When I define what a moral compass is, I use a simple description: Knowing the difference between what is right and wrong — and acting accordingly. Some say we aren’t born with a “moral compass”; that it develops over time through experience, observation, people, influencers, success, failure, but most of all, through discovery.
The more years invested, the higher the wisdom, or so one would hope. As parents, we must build, grow, and maintain the moral compass of our children. As educators, coaches, counselors, pastors, family, and friends, we also have the opportunity to solidify one’s moral compass.
It truly takes a village.
Here is the thing though, as we mature, the first part of the definition becomes easier to understand – “knowing the difference between right and wrong.” Our minds can process things at an incredibly fast rate; we know the situation that is right in front of us. However, it’s that second part about “acting accordingly” that becomes a challenge.
Once you process the difference between right and wrong, you may only have a few seconds to react, and if you don’t have a strong foundation to make the right choice, your moral compass will sway off center and you will not act accordingly.
When I talk to groups about making choices, I often relate our moral compass to a compass used on a ship. For that captain, the safety of everyone on that vessel relies upon their expertise and navigation. I relate to the late 1800s when ships would make the trans-Atlantic journey from Europe to the United States. On these steam ships, it could take anywhere from 7-14 days to make a 3,700-mile trip.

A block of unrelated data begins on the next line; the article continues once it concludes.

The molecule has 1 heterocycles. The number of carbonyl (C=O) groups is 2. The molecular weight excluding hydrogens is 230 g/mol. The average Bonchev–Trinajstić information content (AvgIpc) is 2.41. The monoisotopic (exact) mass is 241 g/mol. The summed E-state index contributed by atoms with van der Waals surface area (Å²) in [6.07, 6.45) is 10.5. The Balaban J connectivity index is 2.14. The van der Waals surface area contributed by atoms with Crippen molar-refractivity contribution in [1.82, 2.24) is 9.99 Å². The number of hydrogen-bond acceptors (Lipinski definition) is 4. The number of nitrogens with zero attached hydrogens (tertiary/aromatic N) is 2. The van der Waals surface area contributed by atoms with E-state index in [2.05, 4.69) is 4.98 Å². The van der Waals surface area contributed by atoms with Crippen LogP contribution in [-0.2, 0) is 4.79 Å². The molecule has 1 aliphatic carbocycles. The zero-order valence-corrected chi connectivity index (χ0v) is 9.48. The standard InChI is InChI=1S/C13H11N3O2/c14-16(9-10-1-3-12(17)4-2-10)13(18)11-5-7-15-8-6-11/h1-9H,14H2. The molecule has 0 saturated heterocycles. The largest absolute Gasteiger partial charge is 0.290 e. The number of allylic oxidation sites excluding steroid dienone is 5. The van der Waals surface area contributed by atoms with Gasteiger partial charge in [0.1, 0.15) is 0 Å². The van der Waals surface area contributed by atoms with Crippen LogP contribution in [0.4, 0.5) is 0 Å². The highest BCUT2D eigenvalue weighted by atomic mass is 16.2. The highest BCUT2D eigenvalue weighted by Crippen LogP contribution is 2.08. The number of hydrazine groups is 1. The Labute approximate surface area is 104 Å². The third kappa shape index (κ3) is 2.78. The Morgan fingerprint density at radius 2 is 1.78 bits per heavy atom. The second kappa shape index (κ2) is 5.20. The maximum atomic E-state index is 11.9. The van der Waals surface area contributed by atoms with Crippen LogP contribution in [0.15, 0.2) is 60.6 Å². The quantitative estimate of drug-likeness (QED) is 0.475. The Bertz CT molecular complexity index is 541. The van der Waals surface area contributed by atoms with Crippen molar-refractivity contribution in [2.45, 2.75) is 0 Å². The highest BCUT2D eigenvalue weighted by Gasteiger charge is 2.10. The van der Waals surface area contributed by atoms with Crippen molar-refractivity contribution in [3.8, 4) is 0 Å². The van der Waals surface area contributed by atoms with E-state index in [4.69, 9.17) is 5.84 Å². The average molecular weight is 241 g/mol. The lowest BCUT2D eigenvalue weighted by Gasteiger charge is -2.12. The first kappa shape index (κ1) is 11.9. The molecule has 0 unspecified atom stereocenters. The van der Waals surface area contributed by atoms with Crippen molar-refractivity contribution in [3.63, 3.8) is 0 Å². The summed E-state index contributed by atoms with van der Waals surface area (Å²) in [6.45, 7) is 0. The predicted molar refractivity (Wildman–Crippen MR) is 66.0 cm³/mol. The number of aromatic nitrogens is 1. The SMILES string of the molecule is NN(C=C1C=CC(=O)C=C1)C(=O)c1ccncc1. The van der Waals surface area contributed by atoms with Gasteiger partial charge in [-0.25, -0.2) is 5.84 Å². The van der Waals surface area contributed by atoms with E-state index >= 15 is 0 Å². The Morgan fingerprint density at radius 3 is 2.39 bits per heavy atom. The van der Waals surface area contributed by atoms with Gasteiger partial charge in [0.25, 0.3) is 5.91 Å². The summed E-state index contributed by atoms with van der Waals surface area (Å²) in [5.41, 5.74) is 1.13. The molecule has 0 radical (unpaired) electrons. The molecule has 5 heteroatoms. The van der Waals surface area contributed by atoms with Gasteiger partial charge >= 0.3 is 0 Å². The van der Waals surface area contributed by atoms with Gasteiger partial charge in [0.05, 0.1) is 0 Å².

If that ship was off by just a single degree, that is the equivalent of 65 nautical miles. Imagine if one degree turned to two, three, four, or even five degrees off course. That’s over 300 miles off course and could mean death for the entire crew. Once you went adrift, there was no technology to locate you. That compass quite literally was life and death.
Let’s go back to our moral compass. Let’s say you make a wrong decision. Maybe it sways your compass one degree off your path. You make a second faulty decision and add a degree. Another poor choice, another degree. They don’t go away; they add up and can veer you entirely off your course. Remember, even a one-degree shift can make a dramatic difference.